Bryan Caplan  

What's Wrong With Law Professors

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From Paul Campos' Don't Go to Law School (Unless):
It's not merely that it's common for a law professor to have never tried a case, or negotiated a deal, or drafted a real-life version of the sorts of documents he's discussing in a Contracts, or Corporations, or Wills and Trusts class - it's that legal academics almost never know anything about the business side of legal practice. The two most important practical skills that any lawyer working in private practice must possess are the ability to acquire clients, and to get them to pay their bills, which happen to be two things that most legal academics have never done in their lives.
Rule of thumb: The more you know about any specific kind of "vocational" education, the less vocational it looks.

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COMMENTS (9 to date)
Kenneth A. Regas writes:

There is an entire suite of skills required of one who would open a professional practice, be it dentistry, medicine, law, engineering, marketing, accounting, or what have you. It would be unwise for the faculties of these disciplines to devote much precious class time to these skills since they are not unique to the profession and are not required for the performance of professional, as opposed to commercial, duties.

That said, I believe that law is notorious for how much of the profession is not taught, such as how to interview witnesses or to select a jury. I posit that many other professions are taught in a properly vocational fashion. Physicians, for example, get very hands-on training. My engineering education at San Jose State University was certainly quite hands-on. My nephews, newly minted mechanical engineers from other institutions, seem to have been trained similarly.


John writes:
Rule of thumb: The more you know about any specific kind of "vocational" education, the less vocational it looks.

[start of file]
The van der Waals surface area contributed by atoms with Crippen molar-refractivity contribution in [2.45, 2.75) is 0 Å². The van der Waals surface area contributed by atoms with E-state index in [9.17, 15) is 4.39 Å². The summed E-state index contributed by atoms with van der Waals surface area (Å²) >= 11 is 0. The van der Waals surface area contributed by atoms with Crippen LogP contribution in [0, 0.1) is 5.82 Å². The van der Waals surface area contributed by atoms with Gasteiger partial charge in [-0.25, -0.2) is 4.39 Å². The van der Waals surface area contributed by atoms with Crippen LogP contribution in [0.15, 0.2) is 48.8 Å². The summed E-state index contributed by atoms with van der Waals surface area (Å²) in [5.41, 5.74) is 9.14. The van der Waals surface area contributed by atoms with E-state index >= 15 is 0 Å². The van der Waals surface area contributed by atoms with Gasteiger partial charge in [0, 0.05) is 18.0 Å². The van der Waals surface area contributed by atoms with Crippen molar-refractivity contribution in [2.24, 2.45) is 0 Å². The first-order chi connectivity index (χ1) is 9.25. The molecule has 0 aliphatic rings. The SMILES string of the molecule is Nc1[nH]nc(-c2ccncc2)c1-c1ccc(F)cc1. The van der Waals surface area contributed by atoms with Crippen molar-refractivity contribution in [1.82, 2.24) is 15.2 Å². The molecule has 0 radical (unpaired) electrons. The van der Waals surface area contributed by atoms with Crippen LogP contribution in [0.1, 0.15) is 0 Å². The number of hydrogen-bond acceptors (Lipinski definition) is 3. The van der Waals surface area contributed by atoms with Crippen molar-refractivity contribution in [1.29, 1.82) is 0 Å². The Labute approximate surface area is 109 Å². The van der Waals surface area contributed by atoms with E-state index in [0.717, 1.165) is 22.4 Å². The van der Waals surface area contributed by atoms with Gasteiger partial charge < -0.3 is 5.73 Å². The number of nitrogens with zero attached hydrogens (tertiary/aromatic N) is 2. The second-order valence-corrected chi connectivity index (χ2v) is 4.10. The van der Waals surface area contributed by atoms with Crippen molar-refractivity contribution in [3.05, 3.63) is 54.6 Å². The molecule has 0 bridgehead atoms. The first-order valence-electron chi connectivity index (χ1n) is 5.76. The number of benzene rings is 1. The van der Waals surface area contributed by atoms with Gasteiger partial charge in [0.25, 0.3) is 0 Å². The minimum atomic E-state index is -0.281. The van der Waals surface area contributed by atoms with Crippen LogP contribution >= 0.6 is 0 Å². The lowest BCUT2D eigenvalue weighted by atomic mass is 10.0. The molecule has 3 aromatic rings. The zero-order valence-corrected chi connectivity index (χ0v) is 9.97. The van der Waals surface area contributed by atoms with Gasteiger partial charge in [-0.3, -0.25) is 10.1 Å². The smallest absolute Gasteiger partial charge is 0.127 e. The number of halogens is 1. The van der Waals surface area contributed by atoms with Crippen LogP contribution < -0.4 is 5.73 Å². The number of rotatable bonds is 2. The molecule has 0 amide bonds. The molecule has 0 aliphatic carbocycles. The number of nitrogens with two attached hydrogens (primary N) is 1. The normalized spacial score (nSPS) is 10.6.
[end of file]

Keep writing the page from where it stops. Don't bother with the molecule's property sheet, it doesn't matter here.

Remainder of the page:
With law, this is very much an intentional thing. Most law professors hate the idea that law school is seen by many (including many students) as merely a trade school. There are some (rather small) changes, but this attitude can still be seen in the relatively low value assigned to legal writing and clinical professors and in the focus on academic pedigree and publishing over actual legal experience when hiring.

Don Boudreaux writes:

Although I was in law school a quarter-century ago - and despite the fact that the law school that I attended (the University of Virginia) was then, as it is today, among the best-grounded in law-and-economics scholarship - the impression I got from many (although not most) of my classes, and from most of my fellow students, was that law school is or ought to be about social engineering. In this way, law school is less about studying what is as it is about abstractly designing plans to transform society into what legal scholars fancy that it ought to be.

Some of my professors - and most of my fellow students - knew absolutely nothing of economics. And yet they itched madly to alter, overrule, or "correct" the economy as their uninformed notions prompted them. (Not surprisingly, the professors and students who knew most about economics were the least likely of their peers to wish to engineer the economy or society.) I can only imagine how much worse in this way are law schools whose faculties are less informed by economics than is the faculty at the University of Virginia.

With some exceptions - the most outstanding of which is the law school at George Mason University - law schools today feature far too much training in the impossible dark alchemy of social engineering.

Ernest writes:

Looking back at my law school experience it is quite amazing that most of the courses that are offered have little relevance to what lawyers actually do for work and the things that are most relevant aren’t taught at all. Consider this: it is possible and in fact, many people do graduate law school without having read The Constitution, drafting a will, actually going to court, or interacting with a client.